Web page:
At the end of a busy afternoon, Mrs. MJ was exactly the kind of case I needed.
Two of my patients had come in late but needed to be seen and another was acutely short of breath and refusing to be admitted to the hospital. The chaos had put me almost an hour behind schedule, and I still had to return to the wards to round on my cancer patients. Fortunately Mrs. MJ was on time and at 52 years old “incredibly healthy” (in a relative manner of speaking). The last time I saw her was a year ago when she presented as a new patient. Other than some hypertension and weight issues she was fine.
Glancing at the triage sheet as I knocked on the examine room door, I thought everything was checking out. Her BP was 132/82 and for chief complaint my nurse had scribbled “annual visit.” This meant her blood pressure was under control, and she didn’t have any urgent complaints. Perfect. This would be quick.
When I entered, she was ready for me with a list: medication refill, referral for Pap smear, mammogram scheduled, and her “yearly checkup and blood work.” And oh, almost forgetting, she had a back problem she wanted me to “take a look at.” She had her agenda and I had mine. As medical students we are repeatedly taught that “vital signs are vital.” Temperature, blood pressure, heart rate, respiratory rate — not surprisingly, all of these were fine. But I was worried about another, less established vital sign: her weight. Glancing at my last clinic summary, I saw her weight one year ago was 195 lbs. Today she was 204 lbs. At 5’ 5” her BMI was 33.9, well into the obese range.
I planned out the rest of the visit in my head. Though it may not be readily apparent, there are wide variations in what primary care doctors would do even in this run-of-the-mill scenario. I could focus on her concerns, which would take no more than 3-4 minutes and move on to my other patients. I could do a full physical exam, listening to her heart and lungs, examining her abdomen, though she had no somatic complaints other than back pain. I could ask her about her blood pressure medicine and assess for side effects and adherence. Or I could counsel her about her weight, and even then would need to choose between an almost infinite number of ways forward.
I chose to focus on her weight. There is no evidence to support annual blood work in this patient. A year earlier I had screened her for cholesterol disorders and prediabetes as well as evaluated her kidney function given her hypertension. Likewise, though routine, physical examination of asymptomatic patients is also unproven. Her back pain by history was most likely chronic and musculoskeletal. And while evaluating her hypertension and medication adherence is important, with her BP at goal these concerns were secondary.
I began by asking her what she thought about her weight. She thought she might be heavier than the year before but was surprised to learn how much she had truly gained. When I asked her why she thought her weight was up, she cited an increasingly sedentary lifestyle. I asked her about her diet, which she thought was good, but then probed further to ask about her last three meals. I offered my views on weight loss, emphasizing the importance of monitoring and recording weight and of reducing intake of carbohydrates and in particular refined carbohydrates.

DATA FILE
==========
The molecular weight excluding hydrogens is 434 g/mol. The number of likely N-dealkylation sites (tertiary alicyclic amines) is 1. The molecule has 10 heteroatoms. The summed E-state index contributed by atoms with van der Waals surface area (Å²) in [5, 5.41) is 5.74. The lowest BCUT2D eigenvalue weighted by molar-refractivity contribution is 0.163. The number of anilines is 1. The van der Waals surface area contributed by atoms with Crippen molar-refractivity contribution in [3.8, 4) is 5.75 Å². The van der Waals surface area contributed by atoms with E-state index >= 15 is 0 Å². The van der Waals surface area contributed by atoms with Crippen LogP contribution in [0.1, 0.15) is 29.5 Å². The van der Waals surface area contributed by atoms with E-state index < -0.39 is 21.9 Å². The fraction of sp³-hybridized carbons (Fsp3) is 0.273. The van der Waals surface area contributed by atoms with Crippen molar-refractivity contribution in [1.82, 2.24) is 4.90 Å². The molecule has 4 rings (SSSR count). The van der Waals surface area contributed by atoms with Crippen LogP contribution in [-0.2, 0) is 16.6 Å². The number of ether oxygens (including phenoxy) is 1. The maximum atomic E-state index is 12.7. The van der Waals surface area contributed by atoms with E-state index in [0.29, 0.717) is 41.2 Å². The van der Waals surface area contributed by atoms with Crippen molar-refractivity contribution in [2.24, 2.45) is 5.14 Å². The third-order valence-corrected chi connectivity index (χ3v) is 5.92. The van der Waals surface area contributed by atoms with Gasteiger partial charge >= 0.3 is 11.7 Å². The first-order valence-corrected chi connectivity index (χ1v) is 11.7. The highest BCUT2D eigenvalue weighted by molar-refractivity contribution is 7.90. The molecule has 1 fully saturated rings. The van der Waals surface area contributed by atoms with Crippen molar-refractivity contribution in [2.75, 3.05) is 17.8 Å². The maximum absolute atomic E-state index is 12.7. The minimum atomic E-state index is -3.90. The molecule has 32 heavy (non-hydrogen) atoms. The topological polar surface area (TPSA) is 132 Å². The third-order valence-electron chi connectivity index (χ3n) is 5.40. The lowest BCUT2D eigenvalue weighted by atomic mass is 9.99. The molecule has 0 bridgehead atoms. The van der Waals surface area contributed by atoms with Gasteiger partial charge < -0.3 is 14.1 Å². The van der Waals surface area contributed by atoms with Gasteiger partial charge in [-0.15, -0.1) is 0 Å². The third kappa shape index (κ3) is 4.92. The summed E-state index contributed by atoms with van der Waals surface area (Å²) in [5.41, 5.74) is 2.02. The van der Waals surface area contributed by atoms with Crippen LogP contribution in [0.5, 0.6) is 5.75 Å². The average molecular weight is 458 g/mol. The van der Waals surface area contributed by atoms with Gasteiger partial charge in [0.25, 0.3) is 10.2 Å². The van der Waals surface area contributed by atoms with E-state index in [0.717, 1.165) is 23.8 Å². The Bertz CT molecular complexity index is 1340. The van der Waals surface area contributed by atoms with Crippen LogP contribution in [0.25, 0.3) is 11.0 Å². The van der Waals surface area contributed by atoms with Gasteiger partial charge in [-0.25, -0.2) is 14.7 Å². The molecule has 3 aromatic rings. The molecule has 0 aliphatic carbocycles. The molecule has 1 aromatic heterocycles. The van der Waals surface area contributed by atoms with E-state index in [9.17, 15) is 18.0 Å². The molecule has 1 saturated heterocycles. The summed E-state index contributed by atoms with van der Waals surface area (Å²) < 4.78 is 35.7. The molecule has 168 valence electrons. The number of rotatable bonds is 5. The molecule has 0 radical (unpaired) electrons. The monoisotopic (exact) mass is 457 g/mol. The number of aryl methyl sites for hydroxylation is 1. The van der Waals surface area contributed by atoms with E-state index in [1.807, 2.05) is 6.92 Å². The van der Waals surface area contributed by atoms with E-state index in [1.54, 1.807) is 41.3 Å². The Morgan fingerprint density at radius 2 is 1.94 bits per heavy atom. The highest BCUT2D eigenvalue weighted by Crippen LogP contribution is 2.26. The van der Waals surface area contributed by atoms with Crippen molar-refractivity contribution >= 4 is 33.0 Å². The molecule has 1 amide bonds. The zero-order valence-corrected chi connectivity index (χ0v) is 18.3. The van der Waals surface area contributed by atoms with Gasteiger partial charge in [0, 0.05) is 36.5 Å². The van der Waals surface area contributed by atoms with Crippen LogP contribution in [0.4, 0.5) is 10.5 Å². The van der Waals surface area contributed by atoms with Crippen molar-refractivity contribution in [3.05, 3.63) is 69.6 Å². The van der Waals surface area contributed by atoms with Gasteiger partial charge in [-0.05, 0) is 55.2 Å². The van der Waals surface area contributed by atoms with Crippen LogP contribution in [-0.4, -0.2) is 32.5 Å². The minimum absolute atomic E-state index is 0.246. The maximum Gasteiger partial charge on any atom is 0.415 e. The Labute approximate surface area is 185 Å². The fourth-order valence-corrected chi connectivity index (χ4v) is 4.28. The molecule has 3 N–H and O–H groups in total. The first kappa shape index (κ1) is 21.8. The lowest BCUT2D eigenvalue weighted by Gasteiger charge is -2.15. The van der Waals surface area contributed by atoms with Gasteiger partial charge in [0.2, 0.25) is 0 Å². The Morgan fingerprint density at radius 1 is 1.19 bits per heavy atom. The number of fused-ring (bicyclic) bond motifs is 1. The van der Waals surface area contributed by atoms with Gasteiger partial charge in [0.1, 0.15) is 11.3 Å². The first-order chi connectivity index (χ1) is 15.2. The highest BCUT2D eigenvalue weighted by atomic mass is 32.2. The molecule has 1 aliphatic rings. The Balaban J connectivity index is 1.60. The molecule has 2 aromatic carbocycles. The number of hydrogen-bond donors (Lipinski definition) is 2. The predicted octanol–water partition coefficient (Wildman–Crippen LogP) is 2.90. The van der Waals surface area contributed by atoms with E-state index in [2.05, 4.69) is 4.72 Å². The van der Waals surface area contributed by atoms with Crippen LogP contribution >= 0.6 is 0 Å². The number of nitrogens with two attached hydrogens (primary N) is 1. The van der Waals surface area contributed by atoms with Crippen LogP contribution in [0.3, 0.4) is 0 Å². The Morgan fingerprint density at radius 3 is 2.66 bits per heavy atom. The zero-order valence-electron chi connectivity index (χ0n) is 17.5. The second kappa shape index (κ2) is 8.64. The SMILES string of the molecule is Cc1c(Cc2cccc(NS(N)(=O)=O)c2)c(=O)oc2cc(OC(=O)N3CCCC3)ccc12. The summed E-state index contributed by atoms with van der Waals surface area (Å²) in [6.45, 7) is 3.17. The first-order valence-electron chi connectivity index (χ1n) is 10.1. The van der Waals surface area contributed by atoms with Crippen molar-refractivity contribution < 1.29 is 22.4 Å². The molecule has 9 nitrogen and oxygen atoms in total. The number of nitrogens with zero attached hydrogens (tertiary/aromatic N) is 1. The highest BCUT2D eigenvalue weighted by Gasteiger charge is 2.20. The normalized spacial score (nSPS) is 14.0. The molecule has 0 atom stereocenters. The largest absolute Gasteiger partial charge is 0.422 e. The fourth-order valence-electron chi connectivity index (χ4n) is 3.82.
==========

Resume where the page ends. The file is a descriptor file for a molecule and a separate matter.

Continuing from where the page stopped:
As always I could have done more. But, as always, time was running short. I concluded by telling her that I would schedule her follow up in 3 months. She was taken aback: “Three months! I usually see my doctor every year. I thought everything was fine.”
Clearly I hadn’t gotten through. I tried a stronger message: “Obesity is a serious condition. If your blood pressure was elevated, you would expect to start a new blood pressure medication or watch your salt intake more closely, and then see me again in 3 months. This is no different. Obesity kills tens of thousands of people each year, and is a key driver of hypertension, diabetes, and heart disease. I really want to see you again in three months so we can make sure your weight is going in the right direction and if not, take more aggressive action.”
As the visit came to a close, the conversation became more relaxed. She asked me about my wife, and I asked her how she was enjoying the beautiful Chicago summer. Having re-established ourselves as peers, I felt a little guilty for getting so worked up about her weight. “Sorry to be so tough on you,” I said somewhat sheepishly. “It’s okay. You weren’t tough at all. It was more of a gentle scolding. I needed it.”
To most people, this visit would seem incredibly routine. Mrs. MJ didn’t have an obscure diagnosis, wasn’t acutely ill, and didn’t suffer from a complex set of psychosocial issues. But its “routine-ness” is what makes it so concerning. The obesity epidemic has left thousands of Americans standing with Mrs. MJ at the crossroads between relative health and serious medical illness. And yet, our approach to these patients is non-standardized and highly fragmented. We continue to focus on urgent complaints not overall health, pharmacologic treatment over counseling, and tradition rather than science. When we do address weight gain head on, we use blunt instruments and clumsily at that.
Given that primary care stands at the intersection of medicine and public health, if I feel inept to contend with obesity, where does that leave Mrs. MJ? Let’s hope for her sake that my “gentle scoldings” add up to something real.
Shantanu Nundy is an internal medicine physician and author of Stay Healthy At Every Age: What Your Doctor Wants You to Know.
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